Laetitia Sadier: Silencio
Recently interviewed on BBC 6music, Sadier suggested that having Tim Gane contribute a song - 'Next Time You See Me' – to her new record was a way of suggesting to him that the door to Stereolab was still open. It's a cute track, with a nagging melody and lackadaisical rhythm to match 'Lo Boob Oscillator'. So is Silencio just about Laetitia carrying the torch (with help from a few friends, like Sea and Cake's Sam Prekop and James Elkington) until Stereolab reform?
Sound-wise, this is closer to the-'Lab than the more tentative 'The Trip', which was her official solo debut outside Monade but on the evidence of both, Sadier effectively owns these kinds of chord sequences and bubblegum-meets-Tropicália vibes; in a recent issue of The Wire, she talked of musical 'Epiphanies' as including Blondie's 'Heart of Glass', UK indie pop and Jorge Ben – a neat triangulation that might be said to loosely mark out her base of musical operations. To put it more simply, this is her voice and, Silencio attests to a growing confidence as a solo artist. By the end of the record, on 'Invitation Au Silence', it is literally just her voice alone, recorded in a church in the south-west of France (with two vocal tracks, one in French and the other in English, taking turns to move ahead or lag behind the other), relating another epiphany that come upon her in a church in Spain as she listened to how “even silence can amplify and swell”. She urges us to “listen to how resonant with truth silence is.”
Elsewhere, this era of economic crisis and austerity measures inspires an almost disarming lyrical directness - it's hard, in fact, to think of another 'alternative' album recently that has set out its political stall so unambiguously. On 'Ascultation to the Nation' – “financial markets, ratings agencies and the G20/but who are these people and why on earth do we care about their opinion” (apparently this is the exact speech given by an angry caller on French radio station, France Inter). Album opener 'The Rule of the Game' is a more layered take on the same subject, casting a baleful eye over a “ruling class... drawn to cruel games” that result in a general depletion of human spirit - “it makes one one want to sleep/makes me want to weep/the ghosts are coming home at night/devoid of consciousness.” Draped in warm but weary, wordless harmonies, it's also is one of Silencio's richest statements, a song that feels like someone shaking their head sadly and sighing.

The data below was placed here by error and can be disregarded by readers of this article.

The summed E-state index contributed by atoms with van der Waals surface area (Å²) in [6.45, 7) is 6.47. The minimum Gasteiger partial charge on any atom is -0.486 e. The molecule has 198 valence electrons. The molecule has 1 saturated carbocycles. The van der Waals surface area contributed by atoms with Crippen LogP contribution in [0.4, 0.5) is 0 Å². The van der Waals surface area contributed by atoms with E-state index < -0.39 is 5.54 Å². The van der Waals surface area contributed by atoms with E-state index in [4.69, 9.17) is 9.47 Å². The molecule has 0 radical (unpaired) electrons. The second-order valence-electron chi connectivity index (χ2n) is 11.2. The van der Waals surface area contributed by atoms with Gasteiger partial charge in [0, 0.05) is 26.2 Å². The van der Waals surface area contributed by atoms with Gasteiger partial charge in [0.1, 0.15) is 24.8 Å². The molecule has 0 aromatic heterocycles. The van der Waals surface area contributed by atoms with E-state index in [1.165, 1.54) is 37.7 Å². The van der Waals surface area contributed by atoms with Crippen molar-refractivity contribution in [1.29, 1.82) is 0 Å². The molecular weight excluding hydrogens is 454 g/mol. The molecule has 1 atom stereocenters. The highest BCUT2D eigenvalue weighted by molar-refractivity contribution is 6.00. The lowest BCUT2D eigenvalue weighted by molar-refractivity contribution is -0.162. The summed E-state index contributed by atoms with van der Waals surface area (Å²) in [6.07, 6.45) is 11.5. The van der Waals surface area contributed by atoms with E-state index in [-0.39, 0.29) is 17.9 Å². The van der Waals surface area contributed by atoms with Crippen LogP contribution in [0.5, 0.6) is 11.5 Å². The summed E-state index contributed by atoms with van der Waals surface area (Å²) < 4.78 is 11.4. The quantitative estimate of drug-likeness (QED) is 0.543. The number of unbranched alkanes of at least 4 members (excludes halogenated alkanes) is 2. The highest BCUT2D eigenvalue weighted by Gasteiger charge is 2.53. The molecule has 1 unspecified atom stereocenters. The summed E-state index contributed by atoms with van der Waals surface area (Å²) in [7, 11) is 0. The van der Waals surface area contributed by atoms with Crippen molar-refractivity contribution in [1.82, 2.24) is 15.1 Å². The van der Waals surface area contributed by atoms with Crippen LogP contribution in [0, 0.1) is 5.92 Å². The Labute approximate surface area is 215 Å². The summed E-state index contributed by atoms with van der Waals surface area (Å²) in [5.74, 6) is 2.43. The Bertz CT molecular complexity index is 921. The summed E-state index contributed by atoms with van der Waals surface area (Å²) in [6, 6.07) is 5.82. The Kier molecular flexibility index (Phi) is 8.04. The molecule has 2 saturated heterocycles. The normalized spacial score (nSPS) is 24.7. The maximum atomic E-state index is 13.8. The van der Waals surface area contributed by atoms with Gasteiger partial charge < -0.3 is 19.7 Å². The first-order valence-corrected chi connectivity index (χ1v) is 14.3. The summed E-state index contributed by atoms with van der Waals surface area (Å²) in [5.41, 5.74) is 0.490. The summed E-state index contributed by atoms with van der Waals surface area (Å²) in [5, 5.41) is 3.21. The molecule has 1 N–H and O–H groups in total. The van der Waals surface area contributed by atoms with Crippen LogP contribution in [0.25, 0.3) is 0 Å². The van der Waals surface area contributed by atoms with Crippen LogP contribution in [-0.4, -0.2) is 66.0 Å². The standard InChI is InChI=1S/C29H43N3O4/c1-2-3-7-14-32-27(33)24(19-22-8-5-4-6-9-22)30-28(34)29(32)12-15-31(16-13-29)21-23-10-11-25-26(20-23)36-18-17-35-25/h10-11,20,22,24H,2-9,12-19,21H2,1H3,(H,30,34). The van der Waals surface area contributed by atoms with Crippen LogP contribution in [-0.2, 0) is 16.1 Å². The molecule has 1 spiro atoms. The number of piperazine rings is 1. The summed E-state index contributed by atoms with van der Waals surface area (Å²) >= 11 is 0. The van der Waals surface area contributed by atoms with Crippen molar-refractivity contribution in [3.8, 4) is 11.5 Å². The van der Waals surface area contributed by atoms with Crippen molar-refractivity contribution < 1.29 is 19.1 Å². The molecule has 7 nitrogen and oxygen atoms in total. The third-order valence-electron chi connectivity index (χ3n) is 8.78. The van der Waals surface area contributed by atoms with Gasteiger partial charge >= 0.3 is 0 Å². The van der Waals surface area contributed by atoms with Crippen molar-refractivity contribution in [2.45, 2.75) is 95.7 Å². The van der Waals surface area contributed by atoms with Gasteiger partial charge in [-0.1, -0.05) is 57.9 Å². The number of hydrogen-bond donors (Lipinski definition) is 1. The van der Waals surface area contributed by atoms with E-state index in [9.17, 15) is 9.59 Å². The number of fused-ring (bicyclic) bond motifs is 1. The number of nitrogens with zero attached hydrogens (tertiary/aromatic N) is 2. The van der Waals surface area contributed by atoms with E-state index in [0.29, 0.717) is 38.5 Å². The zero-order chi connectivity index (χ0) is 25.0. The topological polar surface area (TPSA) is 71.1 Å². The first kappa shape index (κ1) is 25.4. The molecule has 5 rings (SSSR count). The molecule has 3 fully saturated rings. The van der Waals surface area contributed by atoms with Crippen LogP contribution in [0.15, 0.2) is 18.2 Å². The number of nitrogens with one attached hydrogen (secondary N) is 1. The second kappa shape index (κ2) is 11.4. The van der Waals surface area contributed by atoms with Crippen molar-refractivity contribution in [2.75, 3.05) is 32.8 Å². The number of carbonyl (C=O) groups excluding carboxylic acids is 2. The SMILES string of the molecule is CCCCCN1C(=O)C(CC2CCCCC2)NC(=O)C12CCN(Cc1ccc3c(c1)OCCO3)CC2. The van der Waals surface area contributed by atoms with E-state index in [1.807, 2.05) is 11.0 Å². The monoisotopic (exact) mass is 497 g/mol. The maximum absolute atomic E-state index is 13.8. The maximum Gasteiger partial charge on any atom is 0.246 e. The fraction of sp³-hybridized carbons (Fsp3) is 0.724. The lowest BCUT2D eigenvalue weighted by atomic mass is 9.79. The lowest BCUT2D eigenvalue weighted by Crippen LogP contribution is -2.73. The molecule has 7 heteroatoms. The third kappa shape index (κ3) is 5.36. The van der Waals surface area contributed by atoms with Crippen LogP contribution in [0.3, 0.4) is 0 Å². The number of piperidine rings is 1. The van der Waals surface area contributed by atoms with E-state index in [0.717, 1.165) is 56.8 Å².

It's hard to know, then, what to make of its sudden leap into a jaunty outro but perhaps it's there to express optimism and faith in the human spirit in spite of everything. There are some other, overly decorative features I would happily have forfeited, though, like the synth-string coating on the 'Midnight Cowboy'-esque 'There Is a Price To Pay For Freedom (And It Isn't Security)', while Sam Prekop's electronic interventions can sometimes feel like they're thrown on as an afterthought, but he does help to spring a couple of surprises too, as in the moment 'Merci De M'avoir Donné La Vie' blossoms into a kind of slow dub-house ballad.
Silencio is no radical departure and there is much that will be comfortingly familiar to fans of Sadier's previous work. Crucially, though, it proves that her musical language, one that apparently grew within and then out of Stereolab's sound, is a living, breathing one, and that she still has plenty to say to us about the right to be heard, and the right to silence.